Here are some of the images to capture the overview of botanical data I collected for potential blueberry releases for my boss. Now, obviously I cannot give any specific information. That would be unethical. This is just to show some of the stuff I have collected. It is detail-work, but great fun if you are into that sort of thing. I learned a lot too, based on reading many previous plant patent releases from various sources including the University of Georgia breeding program.
Most of these images were previously posted on Twitter the day the work was being done. The images are not high quality as they were snapped with my cheap cell phone but they give you an idea of what I was doing. Placing them all here is a good way to showcase the entire year in one location.
I began this year’s collection in February when the blueberries began to flower. Did you know there was such variation in blueberry flower color?
Look how tiny these little white flowers were!
Some of the flowers have a very faint, light perfume.
The honeybees enjoyed the flowers and we worked around each other all morning.
My initial measurements were taken in the field because it was an incredibly, beautiful day.
After working in the field, I collected data from the blueberry plants in the lab.
Check out the anthers and filaments of the stamens (male) on the blueberry flower.
I was so excited to be able to collect some pollen grains! My first time.
I sure am glad I enjoyed taking Plant Taxonomy class at the University of Arkansas with Dr. E Smith. Not only do I still carry around my “flash cards” (can you say PLANT NERD), but I am now able to put all of that to good use.
After flower analysis came fruit!
A little coffee, some good tunes on the MP3 player and I’m set for lab work.
So, my role in the blueberry breeding program goes something like this, although my duties vary from year to year. My boss selects plants to cross. The Lab Tech makes the crosses in the greenhouse. She collects the seeds from the fruit that results. The seed is planted in trays in the greenhouse. When they reach a few inches tall, I pot them into trays of peat pots. At the same time, my boss takes hundreds of cuttings in the field from selections to propagate. When they have rooted (hopefully), I pot them up into one gallon pots. After the seedlings have grown and rooted well in their peat pots, those seedlings are transplanted out into the field.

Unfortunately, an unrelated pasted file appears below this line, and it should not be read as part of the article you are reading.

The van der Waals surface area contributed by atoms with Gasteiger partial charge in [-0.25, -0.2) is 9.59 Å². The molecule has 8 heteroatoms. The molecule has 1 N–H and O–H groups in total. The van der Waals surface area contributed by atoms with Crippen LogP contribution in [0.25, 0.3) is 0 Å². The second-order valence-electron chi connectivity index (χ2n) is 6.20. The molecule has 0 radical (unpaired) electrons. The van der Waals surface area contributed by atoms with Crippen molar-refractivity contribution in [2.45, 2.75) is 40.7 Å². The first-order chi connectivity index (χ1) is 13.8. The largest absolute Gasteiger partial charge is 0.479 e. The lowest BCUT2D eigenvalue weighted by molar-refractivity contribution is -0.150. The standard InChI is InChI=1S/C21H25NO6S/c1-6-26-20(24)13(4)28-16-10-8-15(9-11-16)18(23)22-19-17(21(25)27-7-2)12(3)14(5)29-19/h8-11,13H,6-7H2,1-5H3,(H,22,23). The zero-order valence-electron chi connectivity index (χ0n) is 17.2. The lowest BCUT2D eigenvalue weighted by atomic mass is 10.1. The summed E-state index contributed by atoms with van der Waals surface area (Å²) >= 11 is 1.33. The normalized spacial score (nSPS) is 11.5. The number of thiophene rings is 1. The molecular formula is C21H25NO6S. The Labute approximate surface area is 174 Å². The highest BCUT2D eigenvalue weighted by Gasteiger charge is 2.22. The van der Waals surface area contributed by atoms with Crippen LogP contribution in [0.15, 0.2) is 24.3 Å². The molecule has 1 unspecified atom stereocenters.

Here is a photo of part of my blueberry field planting this summer.
My boss observes them for several years, taking notes and selecting potential crosses for release. Blueberry plants with the best potential are dug and transplanted into more permanent plantings. The cuttings which were also rooted and potted up into 1 gallon pots are maintained in our nursery and sent out for observation at nurseries or planted in our own blueberry fields for continued observation. But, I really do like my role in collecting finely detailed botanical data of taxonomic characteristics for the selections my boss would like to release. In order to release them, he must first submit a plant patent with this detailed information showing that the plant is new or novel.
As a Certified Professional Horticulturist, I love working in plant research. Especially traditional plant breeding.
All of this blueberry talk is making me hungry for some blueberry cobbler!
Yours in Gardening Goodness,
The Garden Maiden
All images and text copyright The Garden Maiden 2018